Whether public officials like it or not, Tacoma finds itself smack dab in the middle of the ongoing debate over federal immigration policy.
That’s what happens when a controversial private, for-profit facility like the Northwest Detention Center operates in your backyard.
Digital Access for only $0.99
For the most comprehensive local coverage, subscribe today.
Over the last month, protests have become a regular occurrence outside the NWDC. Arrests have been made. Fences have been erected. Tempers have flared. And the city’s response, like forcing protesters to remove tents and other structures — which many, including this columnist, believe do more to silence protesters than support immigrants and their families — have been called into question.
Predictably, frustrations have spilled into City Council chambers. Last week, dozens of activists descended on City Hall, demanding everything from answers about why a fence was put up to the revocation of the NWDC’s business license.
Recently I sat down with Tacoma Mayor Victoria Woodards to have a candid conversation about the situation.
The following has been edited for clarity and length.
Q: What can you tell me about the recent decision to allow certain structures for protesters at the NWDC? That seems like a shift.
VW: We want to do everything we can so people can express their First Amendment right. We want to make it as easy for them to do that as possible, and as safely as possible.
(City Manager Elizabeth Pauli) looked into it, and (allowing the structures) seemed like something we could legally do, and so we did.
Q: Did something in particular influence the decision?
VW: I think it’s just ongoing conversations and continuing to hear from people.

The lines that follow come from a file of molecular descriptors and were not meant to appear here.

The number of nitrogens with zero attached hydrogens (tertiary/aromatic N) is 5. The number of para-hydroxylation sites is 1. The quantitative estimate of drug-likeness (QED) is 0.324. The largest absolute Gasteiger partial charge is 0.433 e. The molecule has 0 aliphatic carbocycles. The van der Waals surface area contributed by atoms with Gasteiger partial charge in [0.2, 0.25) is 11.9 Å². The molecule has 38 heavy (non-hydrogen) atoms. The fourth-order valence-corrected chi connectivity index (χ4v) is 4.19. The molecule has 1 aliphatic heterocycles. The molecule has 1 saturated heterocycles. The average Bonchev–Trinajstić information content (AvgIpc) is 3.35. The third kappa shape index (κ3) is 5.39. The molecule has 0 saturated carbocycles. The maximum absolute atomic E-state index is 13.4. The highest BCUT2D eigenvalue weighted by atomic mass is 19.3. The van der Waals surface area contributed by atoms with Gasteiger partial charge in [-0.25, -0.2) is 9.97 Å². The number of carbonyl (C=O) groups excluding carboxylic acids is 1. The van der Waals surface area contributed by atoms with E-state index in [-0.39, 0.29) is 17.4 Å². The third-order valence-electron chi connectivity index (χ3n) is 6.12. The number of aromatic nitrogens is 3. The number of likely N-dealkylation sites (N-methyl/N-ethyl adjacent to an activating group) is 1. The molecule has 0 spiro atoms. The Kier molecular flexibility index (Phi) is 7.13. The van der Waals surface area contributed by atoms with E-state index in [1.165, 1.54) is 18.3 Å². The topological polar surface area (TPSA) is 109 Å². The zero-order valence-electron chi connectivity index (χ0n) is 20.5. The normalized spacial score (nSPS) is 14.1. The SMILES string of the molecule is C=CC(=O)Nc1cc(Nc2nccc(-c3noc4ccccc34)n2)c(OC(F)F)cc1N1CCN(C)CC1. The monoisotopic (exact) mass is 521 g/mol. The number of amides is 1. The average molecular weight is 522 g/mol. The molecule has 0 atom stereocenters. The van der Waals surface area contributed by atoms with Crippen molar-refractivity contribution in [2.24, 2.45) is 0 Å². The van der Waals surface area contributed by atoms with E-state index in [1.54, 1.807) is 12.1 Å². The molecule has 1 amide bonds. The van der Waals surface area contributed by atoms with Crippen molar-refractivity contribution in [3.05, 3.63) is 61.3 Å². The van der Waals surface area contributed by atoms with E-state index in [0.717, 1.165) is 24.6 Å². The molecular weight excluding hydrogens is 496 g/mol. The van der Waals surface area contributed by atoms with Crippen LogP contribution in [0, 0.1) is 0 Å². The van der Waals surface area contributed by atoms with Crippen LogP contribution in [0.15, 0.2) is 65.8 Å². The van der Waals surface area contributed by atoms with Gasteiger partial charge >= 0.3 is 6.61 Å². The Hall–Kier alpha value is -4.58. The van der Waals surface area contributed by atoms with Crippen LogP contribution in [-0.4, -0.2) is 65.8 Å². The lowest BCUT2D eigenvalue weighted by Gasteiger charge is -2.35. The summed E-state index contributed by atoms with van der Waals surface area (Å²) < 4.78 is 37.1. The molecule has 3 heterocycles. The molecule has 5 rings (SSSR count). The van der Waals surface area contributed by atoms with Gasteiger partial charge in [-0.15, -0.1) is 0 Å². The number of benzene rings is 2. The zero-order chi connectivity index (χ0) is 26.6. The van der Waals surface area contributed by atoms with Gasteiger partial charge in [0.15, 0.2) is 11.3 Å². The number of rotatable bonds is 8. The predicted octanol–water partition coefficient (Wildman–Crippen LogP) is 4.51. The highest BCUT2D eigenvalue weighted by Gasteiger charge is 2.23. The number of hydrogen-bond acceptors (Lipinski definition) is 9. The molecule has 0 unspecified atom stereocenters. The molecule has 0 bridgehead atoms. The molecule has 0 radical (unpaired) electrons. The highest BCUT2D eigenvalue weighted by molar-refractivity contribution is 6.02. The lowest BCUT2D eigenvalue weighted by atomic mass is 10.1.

Obviously, Citizens Forum (on July 10) was not the first time we heard about this. We’ve gotten tons of emails and phone calls. It just pushes us to continue to look at different ways to be able to accommodate people who want to protest.
Q: To some, the move felt fairly minimal, to put it generously. What message do you think it sends, and what do you think it will accomplish?
VW: So, you said minimal, and I think what I am continuously curious about is what do people think we can do? We don’t have a whole lot of tools in our toolbox to do things differently.
I’m not necessarily hoping it sends a message. We’re trying to find every way can to make it easier (to protest), and we found out this is something we can do — so let’s do it. And maybe we’ll find other things.
Q: In your opinion, what power does the city have to shut down or restrict the NWDC?
VW: As a municipal government, we have the responsibility of applying the same standards in a fair and equitable manner to all businesses. This means that we cannot revoke a business license unless a business is failing to meet the standards outlined in the City’s Municipal Code.
The city has a variety of codes under which it may close a business down. For example, if there are significant enough building violations at a business, the city may close down the business, at least until the violations are fixed.
The city also has business license regulations, which allow the City in certain circumstances, to close a business.
As I mentioned during the last Council meeting, I am glad that people are speaking out and raising hard questions before us as a City Council. We have asked City staff to continue looking into these issues.
Q: Do any of those scenarios potentially apply to the NWDC?